The purpose of this page is to create plans for the first few days after a catastrophic failure of the network in order to save time should any such failure actually occur.
Only failures that would not allow much time for discussion will be covered here. Preventing future problems will not be discussed.
Once the plans themselves are well-accepted, code implementing the plans can be written and tested in case the code is ever required.
- 1 Getting the word out
- 2 Coordination
- 3 Many historical blocks replaced
- 4 SHA-256 is broken
- 5 ECDSA is broken
- 6 Remote attacker can execute arbitrary code
Getting the word out
These people have alert keys and should be contacted ASAP in case of emergencies:
Email Satoshi, even though he is believed to be gone. A serious issue may "bring him out of retirement", which would be helpful.
Because alerts are known to be very secure, all information related to an emergency should be sent with alerts. For example, hashes of new releases should be included in alerts.
The most important part of alert messages should be put at the front, since the remaining text might get cut off. A good way to begin would be: "EMERGENCY: DO NOT ACCEPT OR SEND PAYMENTS".
The owners of all pools must be contacted, as changes will be required of them.
All of the IRC channels should have their topics updated to spread info about the emergency.
A topic should be posted in "development and technical discussion", and a sticky locked topic pointing to the main topic should be created in all other sections. The main topic should not be sticky, as this makes it more difficult to see and it will be bumped to the top constantly, anyway.
The owners of all big sites, especially exchanges and banks, should be contacted.
Here is a message that could be used to spread the word. Preferably it would be updated to reflect specifics and signed by some trusted people.
A critical bug has been discovered in Bitcoin. Transactions must be considered REVERSIBLE for the time being. Do not send payments, and do not trust payments that you receive.
If you run a Bitcoin-related site, shut down the site and replace it with this message.
[Note: The following paragraph only applies to certain attacks and may need to be removed.]
If you are solo mining or running a pool, you must stop mining until you upgrade to the latest version (which may not be released quite yet). If you are mining in a pool, shut down your miner until your pool upgrades. If you continue mining, any blocks you solve will end up being rejected eventually, and you will be working against the legitimate chain.
Look to your favorite HTTPS-enabled Bitcoin sites for more news. Before running any software, check that a consensus exists among several sites. Do not trust information from Google, as it can be manipulated by the attacker. Other sites, such as bitcoin.org, can likewise be manipulated, though with more difficulty. The most trustworthy source of information is the text that appears at the bottom of the graphical Bitcoin client.
During an emergency, coordination will take place on the #bitcoin-dev channel on chat.freenode.net. All decisions will take place there. Possibly additional channels will be created if there is too much discussion happening for one channel, though #bitcoin-dev is where all developers will naturally go, and it is therefore best if general discussion about the emergency takes place there.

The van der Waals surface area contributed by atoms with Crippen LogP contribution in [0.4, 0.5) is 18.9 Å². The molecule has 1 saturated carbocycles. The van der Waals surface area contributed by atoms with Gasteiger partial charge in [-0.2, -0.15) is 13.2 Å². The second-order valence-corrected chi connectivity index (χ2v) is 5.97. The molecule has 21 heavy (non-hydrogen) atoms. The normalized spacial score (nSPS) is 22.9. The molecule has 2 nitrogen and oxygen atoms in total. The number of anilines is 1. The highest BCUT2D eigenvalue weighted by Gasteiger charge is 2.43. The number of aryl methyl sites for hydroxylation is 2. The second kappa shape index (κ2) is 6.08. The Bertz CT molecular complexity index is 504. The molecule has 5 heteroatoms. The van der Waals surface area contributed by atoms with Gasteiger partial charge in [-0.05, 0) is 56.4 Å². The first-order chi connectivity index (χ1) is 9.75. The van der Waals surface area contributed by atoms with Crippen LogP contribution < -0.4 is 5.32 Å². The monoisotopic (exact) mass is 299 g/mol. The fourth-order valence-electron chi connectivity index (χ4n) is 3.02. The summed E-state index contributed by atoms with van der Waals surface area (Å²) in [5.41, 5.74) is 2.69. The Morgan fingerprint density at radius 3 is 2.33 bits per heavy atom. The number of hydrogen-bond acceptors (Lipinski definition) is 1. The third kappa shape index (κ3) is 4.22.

Channel mode "+q $~a" should be set in order to prevent unregistered users from speaking. The last thing we want is an impersonator or a spam flood. People should also be identified with gribble if possible. Mode +m may also need to be set if there is too much spam.
Backup communication methods
It is not impossible for an attacker to make #bitcoin-dev unusable, either through abuse or denial-of-service attacks. There must be several backup methods of communication.
If #bitcoin-dev becomes unusable due to flooding or other abuse that the Freenode IRC operators are unable/unwilling to handle, then moving #bitcoin-dev to irc.lfnet.org will be useful. The operators of LFnet are Bitcoin users who will be very helpful in fighting abuse.
If Freenode is taken down by a denial-of-service attack, #bitcoin-dev can be moved to one of the larger networks, which will (presumably) be more resistant to attacks.
So if the regular #bitcoin-dev is broken, try #bitcoin-dev on these networks:
- Any other IRC networks you know of
Gribble can be moved to any network in order to facilitate GPG identification.
Other real-time chat
In case all IRC networks are made unusable, Google+ multi-user chat might work well, and it is unlikely to be brought down by denial-of-service attacks.
(A distributed chat network where every participant needs to send his message directly to all other participants would be best, as this would be difficult to attack. Does something like this exist?)
The SourceForge mailing list can be used for non-realtime communication. In case this list is brought down, participants can send emails manually to a list of people.
When it has been decided by the developers that action is required by Bitcoin users, a statement will be issued. All statements should contain text encouraging people to distribute the statement. Statements should be numbered sequentially from the start of the incident.
Statements should be PGP signed by a few people present at the time and then emailed to owners of big sites and posted on bitcoin.org and the forums.
An alert summarizing the statement will probably need to be issued, as well.